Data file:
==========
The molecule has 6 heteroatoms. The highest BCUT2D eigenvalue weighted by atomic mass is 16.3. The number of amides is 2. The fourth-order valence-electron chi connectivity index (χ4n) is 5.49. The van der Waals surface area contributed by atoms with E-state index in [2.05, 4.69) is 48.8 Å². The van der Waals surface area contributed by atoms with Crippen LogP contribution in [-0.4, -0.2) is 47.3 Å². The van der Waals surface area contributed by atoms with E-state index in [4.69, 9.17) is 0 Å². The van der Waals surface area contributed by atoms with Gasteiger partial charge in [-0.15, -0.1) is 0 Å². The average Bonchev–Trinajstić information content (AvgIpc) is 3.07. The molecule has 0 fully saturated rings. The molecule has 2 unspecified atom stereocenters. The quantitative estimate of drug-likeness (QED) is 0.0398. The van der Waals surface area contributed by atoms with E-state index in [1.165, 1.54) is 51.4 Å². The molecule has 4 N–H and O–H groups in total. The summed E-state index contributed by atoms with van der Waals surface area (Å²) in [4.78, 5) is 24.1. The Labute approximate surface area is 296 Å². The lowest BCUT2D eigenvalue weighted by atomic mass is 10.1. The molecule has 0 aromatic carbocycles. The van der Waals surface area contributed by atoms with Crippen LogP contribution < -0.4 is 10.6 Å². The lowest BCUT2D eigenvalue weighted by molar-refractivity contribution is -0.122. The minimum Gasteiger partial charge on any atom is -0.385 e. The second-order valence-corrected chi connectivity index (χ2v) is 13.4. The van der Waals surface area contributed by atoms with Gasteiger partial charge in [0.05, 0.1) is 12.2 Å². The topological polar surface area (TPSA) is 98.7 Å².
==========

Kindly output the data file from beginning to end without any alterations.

The molecule has 6 heteroatoms. The highest BCUT2D eigenvalue weighted by atomic mass is 16.3. The number of amides is 2. The fourth-order valence-electron chi connectivity index (χ4n) is 5.49. The van der Waals surface area contributed by atoms with E-state index in [2.05, 4.69) is 48.8 Å². The van der Waals surface area contributed by atoms with Crippen LogP contribution in [-0.4, -0.2) is 47.3 Å². The van der Waals surface area contributed by atoms with E-state index in [4.69, 9.17) is 0 Å². The van der Waals surface area contributed by atoms with Gasteiger partial charge in [-0.15, -0.1) is 0 Å². The average Bonchev–Trinajstić information content (AvgIpc) is 3.07. The molecule has 0 fully saturated rings. The molecule has 2 unspecified atom stereocenters. The quantitative estimate of drug-likeness (QED) is 0.0398. The van der Waals surface area contributed by atoms with E-state index in [1.165, 1.54) is 51.4 Å². The molecule has 4 N–H and O–H groups in total. The summed E-state index contributed by atoms with van der Waals surface area (Å²) in [4.78, 5) is 24.1. The Labute approximate surface area is 296 Å². The lowest BCUT2D eigenvalue weighted by atomic mass is 10.1. The molecule has 0 aromatic carbocycles. The van der Waals surface area contributed by atoms with Crippen LogP contribution < -0.4 is 10.6 Å². The lowest BCUT2D eigenvalue weighted by molar-refractivity contribution is -0.122. The minimum Gasteiger partial charge on any atom is -0.385 e. The second-order valence-corrected chi connectivity index (χ2v) is 13.4. The van der Waals surface area contributed by atoms with Gasteiger partial charge in [0.05, 0.1) is 12.2 Å². The topological polar surface area (TPSA) is 98.7 Å².